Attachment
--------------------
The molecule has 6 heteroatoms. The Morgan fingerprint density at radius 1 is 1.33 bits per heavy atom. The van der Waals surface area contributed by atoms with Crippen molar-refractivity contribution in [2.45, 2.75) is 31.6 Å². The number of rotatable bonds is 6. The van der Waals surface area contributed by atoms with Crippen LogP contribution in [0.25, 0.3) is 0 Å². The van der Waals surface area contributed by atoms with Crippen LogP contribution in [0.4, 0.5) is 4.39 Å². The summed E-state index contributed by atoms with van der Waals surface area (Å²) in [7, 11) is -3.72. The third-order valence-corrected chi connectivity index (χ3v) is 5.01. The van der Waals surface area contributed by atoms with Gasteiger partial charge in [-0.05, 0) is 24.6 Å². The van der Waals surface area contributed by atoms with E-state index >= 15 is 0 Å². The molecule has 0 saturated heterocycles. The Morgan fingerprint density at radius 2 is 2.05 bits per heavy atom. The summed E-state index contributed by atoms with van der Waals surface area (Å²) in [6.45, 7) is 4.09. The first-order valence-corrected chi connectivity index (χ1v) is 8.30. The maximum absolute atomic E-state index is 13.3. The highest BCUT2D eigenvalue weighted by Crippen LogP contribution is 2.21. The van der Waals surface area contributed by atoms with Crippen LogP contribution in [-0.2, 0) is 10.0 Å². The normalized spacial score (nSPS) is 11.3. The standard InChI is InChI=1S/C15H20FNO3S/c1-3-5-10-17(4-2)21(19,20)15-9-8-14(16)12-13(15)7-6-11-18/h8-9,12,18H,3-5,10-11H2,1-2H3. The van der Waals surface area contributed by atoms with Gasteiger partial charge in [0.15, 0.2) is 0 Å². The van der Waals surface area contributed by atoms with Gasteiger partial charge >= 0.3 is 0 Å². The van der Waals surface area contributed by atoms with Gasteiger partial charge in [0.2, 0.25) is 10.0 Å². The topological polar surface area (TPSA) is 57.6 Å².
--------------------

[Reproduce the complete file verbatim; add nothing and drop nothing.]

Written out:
The molecule has 6 heteroatoms. The Morgan fingerprint density at radius 1 is 1.33 bits per heavy atom. The van der Waals surface area contributed by atoms with Crippen molar-refractivity contribution in [2.45, 2.75) is 31.6 Å². The number of rotatable bonds is 6. The van der Waals surface area contributed by atoms with Crippen LogP contribution in [0.25, 0.3) is 0 Å². The van der Waals surface area contributed by atoms with Crippen LogP contribution in [0.4, 0.5) is 4.39 Å². The summed E-state index contributed by atoms with van der Waals surface area (Å²) in [7, 11) is -3.72. The third-order valence-corrected chi connectivity index (χ3v) is 5.01. The van der Waals surface area contributed by atoms with Gasteiger partial charge in [-0.05, 0) is 24.6 Å². The van der Waals surface area contributed by atoms with E-state index >= 15 is 0 Å². The molecule has 0 saturated heterocycles. The Morgan fingerprint density at radius 2 is 2.05 bits per heavy atom. The summed E-state index contributed by atoms with van der Waals surface area (Å²) in [6.45, 7) is 4.09. The first-order valence-corrected chi connectivity index (χ1v) is 8.30. The maximum absolute atomic E-state index is 13.3. The highest BCUT2D eigenvalue weighted by Crippen LogP contribution is 2.21. The van der Waals surface area contributed by atoms with Crippen LogP contribution in [-0.2, 0) is 10.0 Å². The normalized spacial score (nSPS) is 11.3. The standard InChI is InChI=1S/C15H20FNO3S/c1-3-5-10-17(4-2)21(19,20)15-9-8-14(16)12-13(15)7-6-11-18/h8-9,12,18H,3-5,10-11H2,1-2H3. The van der Waals surface area contributed by atoms with Gasteiger partial charge in [0.15, 0.2) is 0 Å². The van der Waals surface area contributed by atoms with Gasteiger partial charge >= 0.3 is 0 Å². The van der Waals surface area contributed by atoms with Gasteiger partial charge in [0.2, 0.25) is 10.0 Å². The topological polar surface area (TPSA) is 57.6 Å².